This is the right way with me. Many and many a pretty rogue had I spared, whom I did not spare, had my power been acknowledged, and my mercy in time implored. But the debellare superbos should be my motto, were I to have a new one.
This simple chit (for there is a simplicity in her thou wouldst be highly pleased with: all humble; all officious; all innocent—I love her for her humility, her officiousness, and even for her innocence) will be pretty amusement to thee; while I combat with the weather, and dodge and creep about the walls and purlieus of Harlowe-place. Thou wilt see in her mind, all that her superiors have been taught to conceal, in order to render themselves less natural, and of consequence less pleasing.
But I charge thee, that thou do not (what I would not permit myself to do for the world—I charge thee, that thou do not) crop my Rose-bud. She is the only flower of fragrance, that has blown in this vicinage for ten years past, or will for ten years to come: for I have looked backward to the have-been’s, and forward to the will-be’s; having but too much leisure upon my hands in my present waiting. Continue reading

It is no manner of argument that because you would not be in love, you therefore are not (L12)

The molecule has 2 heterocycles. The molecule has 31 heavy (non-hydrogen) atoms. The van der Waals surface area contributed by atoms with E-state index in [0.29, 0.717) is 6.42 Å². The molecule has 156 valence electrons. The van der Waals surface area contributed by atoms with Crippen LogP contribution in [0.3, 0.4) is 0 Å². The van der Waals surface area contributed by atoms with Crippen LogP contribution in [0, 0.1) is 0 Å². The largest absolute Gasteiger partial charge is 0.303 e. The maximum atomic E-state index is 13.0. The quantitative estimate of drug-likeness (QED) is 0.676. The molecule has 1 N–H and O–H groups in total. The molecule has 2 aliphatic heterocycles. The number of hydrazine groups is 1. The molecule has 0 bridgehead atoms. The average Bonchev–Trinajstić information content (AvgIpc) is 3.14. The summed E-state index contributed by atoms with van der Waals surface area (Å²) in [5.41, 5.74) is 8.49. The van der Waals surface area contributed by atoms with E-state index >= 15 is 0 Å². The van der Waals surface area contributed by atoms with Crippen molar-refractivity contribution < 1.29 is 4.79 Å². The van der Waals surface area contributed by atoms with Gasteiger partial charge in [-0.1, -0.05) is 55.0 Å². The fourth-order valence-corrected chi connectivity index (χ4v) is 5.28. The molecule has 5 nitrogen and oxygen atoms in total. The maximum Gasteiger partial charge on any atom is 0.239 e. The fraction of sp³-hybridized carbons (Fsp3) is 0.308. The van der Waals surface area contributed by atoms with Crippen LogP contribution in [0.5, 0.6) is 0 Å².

Indeed you would not be in love with him for the world!—Your servant, my dear. Nor would I have you. For, I think, with all the advantages of person, fortune, and family, he is not by any means worthy of you. And this opinion I give as well from the reasons you mention (which I cannot but confirm) as from what I have heard of him but a few hours ago from Mrs. Fortescue, a favourite of Lady Betty Lawrance, who knows him well—but let me congratulate you, however, on your being the first of our sex that ever I heard of, who has been able to turn that lion, Love, at her own pleasure, into a lap-dog.Well but, if you have not the throbs and the glows, you have not: and are not in love; good reason why—because you would not be in love; and there’s no more to be said.—Only, my dear, I shall keep a good look-out upon you; and so I hope you will be upon yourself; for it is no manner of argument that because you would not be in love, you therefore are not.—But before I part entirely with this subject, a word in your ear, my charming friend—’tis only by way of caution, and in pursuance of the general observation, that a stander-by is often a better judge of the game than those that play.—May it not be, that you have had, and have, such cross creatures and such odd heads to deal with, as have not allowed you to attend to the throbs?—Or, if you had them a little now and then, whether, having had two accounts to place them to, you have not by mistake put them to the wrong one?But whether you have a value for Lovelace or not, I know you will be impatient to hear what Mrs. Fortescue has said of him. Nor will I keep you longer in suspense. . . Continue reading